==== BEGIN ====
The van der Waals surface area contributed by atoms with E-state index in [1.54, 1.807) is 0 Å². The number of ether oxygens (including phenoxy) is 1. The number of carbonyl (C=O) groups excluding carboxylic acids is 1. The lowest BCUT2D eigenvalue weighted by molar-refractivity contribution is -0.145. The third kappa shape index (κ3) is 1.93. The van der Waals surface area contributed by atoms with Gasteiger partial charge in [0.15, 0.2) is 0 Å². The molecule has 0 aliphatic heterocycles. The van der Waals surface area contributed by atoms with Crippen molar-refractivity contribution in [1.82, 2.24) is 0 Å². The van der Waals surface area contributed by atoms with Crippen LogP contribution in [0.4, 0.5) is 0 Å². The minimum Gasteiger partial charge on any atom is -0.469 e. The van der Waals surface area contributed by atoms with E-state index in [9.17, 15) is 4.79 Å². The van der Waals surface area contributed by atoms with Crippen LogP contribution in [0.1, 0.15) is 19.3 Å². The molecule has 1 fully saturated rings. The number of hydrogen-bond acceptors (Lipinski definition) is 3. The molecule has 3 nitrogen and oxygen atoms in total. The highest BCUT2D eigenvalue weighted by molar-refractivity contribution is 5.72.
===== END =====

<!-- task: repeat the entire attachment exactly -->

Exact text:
The van der Waals surface area contributed by atoms with E-state index in [1.54, 1.807) is 0 Å². The number of ether oxygens (including phenoxy) is 1. The number of carbonyl (C=O) groups excluding carboxylic acids is 1. The lowest BCUT2D eigenvalue weighted by molar-refractivity contribution is -0.145. The third kappa shape index (κ3) is 1.93. The van der Waals surface area contributed by atoms with Gasteiger partial charge in [0.15, 0.2) is 0 Å². The molecule has 0 aliphatic heterocycles. The van der Waals surface area contributed by atoms with Crippen molar-refractivity contribution in [1.82, 2.24) is 0 Å². The van der Waals surface area contributed by atoms with Crippen LogP contribution in [0.4, 0.5) is 0 Å². The minimum Gasteiger partial charge on any atom is -0.469 e. The van der Waals surface area contributed by atoms with E-state index in [9.17, 15) is 4.79 Å². The van der Waals surface area contributed by atoms with Crippen LogP contribution in [0.1, 0.15) is 19.3 Å². The molecule has 1 fully saturated rings. The number of hydrogen-bond acceptors (Lipinski definition) is 3. The molecule has 3 nitrogen and oxygen atoms in total. The highest BCUT2D eigenvalue weighted by molar-refractivity contribution is 5.72.